"And being in agony He was praying very fervently; and His sweat became like drops of blood, falling down upon the ground" (Luke 22:44, NASB).

Before Jesus went to the cross, he spent some time praying in a garden. During that time, he became so involved in talking to his Father that his sweat became like drops of blood.

Earlier this week, I heard that people doubted that such sweating could occur, until the Germans conducted experiments during World War II involving how people responded to fear. They discovered that people could be terrified to the point of sweating blood.

If that is the case, what could have frightened Christ to such an extent? He had taught his disciples that they did not need to fear circumstances or people. Even more, Jesus had modeled fearlessness every day of his life. So, what was happening? Was he afraid of death? No, he feared neither people nor what they could do to him. Was he afraid, as I have heard taught, of being seperated from his Father? Not exactly.

I am convinced that Jesus feared facing the wrath of God. As the apostle Paul wrote, "Much more then, having now been justified by (Jesus') blood, we shall be saved from the wrath of God through Him" (Romans 5:9, NASB). As he faced death, Jesus knew that he was dying in the place of sinners who deserved to face the awesome wrath of God. While we may wish to downplay the seriousness of our sins and their consequences, Jesus recognized that "it is a terrifying thing to fall into the hands of the living God" (Hebrews 10:31, NASB).

So why would Jesus Christ place himself in such a position? He looked forward to the results. He knew that his Father would be satisfied with his sacrifice. He understood that many people's lives would be changed forever as they placed their faith in him and what he had done for them. He realized that his resurrection would change everything, bringing hope to all who would follow him.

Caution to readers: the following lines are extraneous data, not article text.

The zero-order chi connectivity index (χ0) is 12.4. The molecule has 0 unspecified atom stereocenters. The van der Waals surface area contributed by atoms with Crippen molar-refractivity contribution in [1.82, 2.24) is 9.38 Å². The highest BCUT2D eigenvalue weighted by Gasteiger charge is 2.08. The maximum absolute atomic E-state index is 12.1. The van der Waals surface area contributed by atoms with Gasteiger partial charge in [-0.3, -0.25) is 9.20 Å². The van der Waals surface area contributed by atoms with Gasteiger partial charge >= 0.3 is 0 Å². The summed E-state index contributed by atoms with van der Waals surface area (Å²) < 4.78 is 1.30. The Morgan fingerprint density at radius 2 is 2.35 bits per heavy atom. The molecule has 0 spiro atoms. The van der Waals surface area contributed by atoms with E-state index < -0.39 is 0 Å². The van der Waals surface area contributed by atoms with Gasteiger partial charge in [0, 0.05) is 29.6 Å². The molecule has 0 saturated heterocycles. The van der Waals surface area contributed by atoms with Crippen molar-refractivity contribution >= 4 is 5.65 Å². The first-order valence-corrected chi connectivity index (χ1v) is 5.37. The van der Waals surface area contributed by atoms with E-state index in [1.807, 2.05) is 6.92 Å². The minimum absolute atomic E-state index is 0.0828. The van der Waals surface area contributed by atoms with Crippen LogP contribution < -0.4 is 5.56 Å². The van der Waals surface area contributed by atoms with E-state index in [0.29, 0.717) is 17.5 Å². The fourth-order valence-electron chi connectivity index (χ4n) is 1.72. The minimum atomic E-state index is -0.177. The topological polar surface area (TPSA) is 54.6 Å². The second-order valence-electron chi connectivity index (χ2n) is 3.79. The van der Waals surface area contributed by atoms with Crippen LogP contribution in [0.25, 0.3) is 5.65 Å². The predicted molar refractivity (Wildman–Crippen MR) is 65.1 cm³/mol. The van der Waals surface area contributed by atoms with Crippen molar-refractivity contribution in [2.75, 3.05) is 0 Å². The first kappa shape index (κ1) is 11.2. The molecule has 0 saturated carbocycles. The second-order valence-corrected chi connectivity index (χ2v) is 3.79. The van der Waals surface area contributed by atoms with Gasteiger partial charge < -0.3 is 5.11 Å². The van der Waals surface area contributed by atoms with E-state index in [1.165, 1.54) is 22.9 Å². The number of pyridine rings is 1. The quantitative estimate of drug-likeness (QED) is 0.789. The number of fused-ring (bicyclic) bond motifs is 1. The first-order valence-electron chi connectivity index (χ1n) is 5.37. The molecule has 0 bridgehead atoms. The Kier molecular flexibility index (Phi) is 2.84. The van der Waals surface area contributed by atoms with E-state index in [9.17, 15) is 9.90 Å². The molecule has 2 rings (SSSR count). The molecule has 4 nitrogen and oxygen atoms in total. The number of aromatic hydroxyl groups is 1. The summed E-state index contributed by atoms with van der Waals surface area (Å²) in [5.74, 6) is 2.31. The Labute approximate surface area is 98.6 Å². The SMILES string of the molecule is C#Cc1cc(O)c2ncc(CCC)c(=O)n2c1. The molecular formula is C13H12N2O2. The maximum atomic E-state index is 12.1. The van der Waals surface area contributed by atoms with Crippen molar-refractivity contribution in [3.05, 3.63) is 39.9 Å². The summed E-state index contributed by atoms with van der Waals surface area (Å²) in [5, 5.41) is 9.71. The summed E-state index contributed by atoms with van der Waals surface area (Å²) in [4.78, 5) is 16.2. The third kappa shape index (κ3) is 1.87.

Jesus approached the cross dreading the agony of facing God's wrath, but anticipating the joy of renewing the relationship between his loving Father and his rebellious brothers and sisters. "For the joy set before Him, (Jesus) endured the cross, despising the shame, and has sat down at the right hand of the throne of God" (Hebrews 12:2, NASB).

Thursday, April 05, 2007

Cousins in Haiti

"Whoever heard me spoke well of me,
and those who saw me commended me,
because I rescued the poor who cried for help,
and the fatherless who had none to assist him"
(Job 29:11-12, NIV).

While we were in the process of adopting our son, we were unaware that Janet's cousin, Sherry Watson, was adopting her son, Joshua, from Haiti.

Four years have passed.

Now Sherry and Joshua are preparing to return to Haiti in 2 months, where Sherry will serve as a missionary and a house mom for several children in an orphanage. Janet and I are impressed with their faith and willingness to help the orphans of the Western hemisphere's poorest country. Their trust in Christ has led them to take risks so that others may know him.

Sherry's blog is We plan on checking it out frequently.

Sunday, April 01, 2007

Common Christianity

"There is one body and one Spirit, just as also you were called in one hope of your calling; one Lord, one faith, one baptism, one God and Father of all who is over all and through all and in all" (Ephesians 4:4-6, NASB).

I had been thinking about what all Christians share in common when the apostle Paul's words came to my mind.

One Body--A people who have been changed by the message of Jesus Christ. We share the following...

One Spirit--The Holy Spirit lives within each member of the body of Christ, prompting us to express greater levels of love, joy, peace, patience, kindness, goodness, faithfulness, gentleness and self-control. He has provided us with the Scriptures to assist us in knowing Christ and to guide us in following him.

One Hope---We live with the anticipation of seeing the return of Jesus Christ, the one we admire and respect and love above all other people.

One Lord---The body of Christ responds to the directions of our one Lord, Jesus Christ. He has earned our obedience in becoming a man and suffering the punishment that we deserve for our sins. When he returned to life, Jesus demonstrated that he was worth following.

One Faith---We trust in Jesus rather than our own good works, our own good intentions, or our own good ideas. Our one faith is placed in the one who has proven himself to be completely trustworthy, the Lord who is accurately revealed in the Bible.

One Baptism---Followers of Christ have been motivated by faith in Jesus and by repentance to be immersed in water as Jesus taught. In a way that symbolizes burial and resurrection, our immersion marks the end of our lives without God and the beginning of our lives of following Jesus Christ.

One God and Father---Each member of the body of Christ enjoys a father/child relationship with the Creator of the universe. We have the honor of being in the family of the most honorable of all.

While every Christian is unique, we have some powerful bonds holding us together and making us one.